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Texamination: Texas Literary History

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Texamination: Texas Literary History



#1. For eight years this explorer traveled across what is now known as the American Southwest and northern Mexico before reconnecting with Spanish civilization. Early in his journeys, he was shipwrecked either on or near present-day Galveston. Upon his return home, the chronicles of his experiences were published in 1543. The narrative Relación, is commonly known as the most notable work relating to Texas.

#2. This twentieth-century author was born in Indian Creek, Texas; her childhood home in Kyle, Texas, is now a literary center. She was a journalist before writing short stories, essays and short works of fiction. Although she is best known for her short story collections, it was after publication of her novel Ship of Fools that she was awarded the Pulitzer Prize for Fiction, a National Book Award, and the American Academy of Arts and Letters Gold Medal Award for Fiction.

#3. This author is perhaps the most well-known folklorist of Texas. He was a journalist, teacher, ranch manager, and life-long proponent for the heritage, culture and traditions of rural life in Texas and the Southwest. He is probably most well-known for his book The Longhorns and is credited for helping to save the Longhorn breed.

#4. An author, freelance writer, and historian who grew up in Houston, he is an Air Force/Vietnam veteran, and a Journalism graduate of the University of Texas at Austin. As a sportswriter, he started his career at the Houston Post and has written for the Austin American-Statesman, and Yahoo Sports. His groundbreaking first book, Black College Football, 1892-1992 is the only book that comprehensively documents the history of football programs at historically black colleges.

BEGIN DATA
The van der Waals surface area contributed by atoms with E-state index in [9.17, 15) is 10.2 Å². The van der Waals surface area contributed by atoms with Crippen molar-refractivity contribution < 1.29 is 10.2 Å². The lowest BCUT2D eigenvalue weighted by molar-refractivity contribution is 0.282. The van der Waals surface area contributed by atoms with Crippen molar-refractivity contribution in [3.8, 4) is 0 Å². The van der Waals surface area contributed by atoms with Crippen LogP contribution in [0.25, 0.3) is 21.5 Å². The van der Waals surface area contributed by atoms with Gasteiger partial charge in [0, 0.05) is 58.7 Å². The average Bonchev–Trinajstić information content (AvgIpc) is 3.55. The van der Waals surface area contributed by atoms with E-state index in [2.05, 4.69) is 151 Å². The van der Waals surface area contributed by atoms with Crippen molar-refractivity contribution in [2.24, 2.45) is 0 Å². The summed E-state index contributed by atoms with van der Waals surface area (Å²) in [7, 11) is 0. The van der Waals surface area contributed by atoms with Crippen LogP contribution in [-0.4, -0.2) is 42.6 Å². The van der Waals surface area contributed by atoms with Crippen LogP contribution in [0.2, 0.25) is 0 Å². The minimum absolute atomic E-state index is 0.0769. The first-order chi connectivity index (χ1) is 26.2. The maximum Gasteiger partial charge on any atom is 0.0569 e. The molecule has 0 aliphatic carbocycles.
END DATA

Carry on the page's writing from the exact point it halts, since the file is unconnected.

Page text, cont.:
#5. The author of twenty-nine novels, collections of essays and more than thirty screenplays, this native Texan’s work is noted for being set in the Old West, contemporary small towns and more frequently in urbanized and industrial areas of Texas. In the late 1980s he opened a bookstore in his hometown and eventually had four storefronts. His most widely known for The Last Picture Show and Lonesome Dove.

#6. A native of San Antonio, a university professor and internationally acclaimed Chicana writer, she served as the poet laureate off San Antonio and was named the Poet Laureate of Texas. She has written more than thirty books and won multiple literary awards. A writer of both poetry and prose, she has deepened multicultural perspectives and challenged various stereotypes. Her works include The Holy Tortilla and a Pot of Beans: A Feast of Short Fiction and This River Here: Poems of San Antonio.

#7. A native of Crane and longtime resident of San Angelo, he was an agriculture journalist, editor of Sheep and Goat Raiser and retired from Livestock Weekly. Author of over 50 Western novels, this writer was recognized as the Greatest Western Writer of all time by the Western Writers of America, Inc. His works include The Day the Cowboys Quit, The Time it Never Rained, and The Good Old Boys.

#8. He moved to Texas to cure a cough and learned ranching, shepherding and bits of Spanish and German. Convicted of embezzlement, he served time in a federal prison. His former home in Austin is now a museum. Writing under a pseudonym, his short stories are known for wit, wordplay and clever twist endings. Two of his most popular stories are The Gift of the Magi and “The Ransom of Red Chief.


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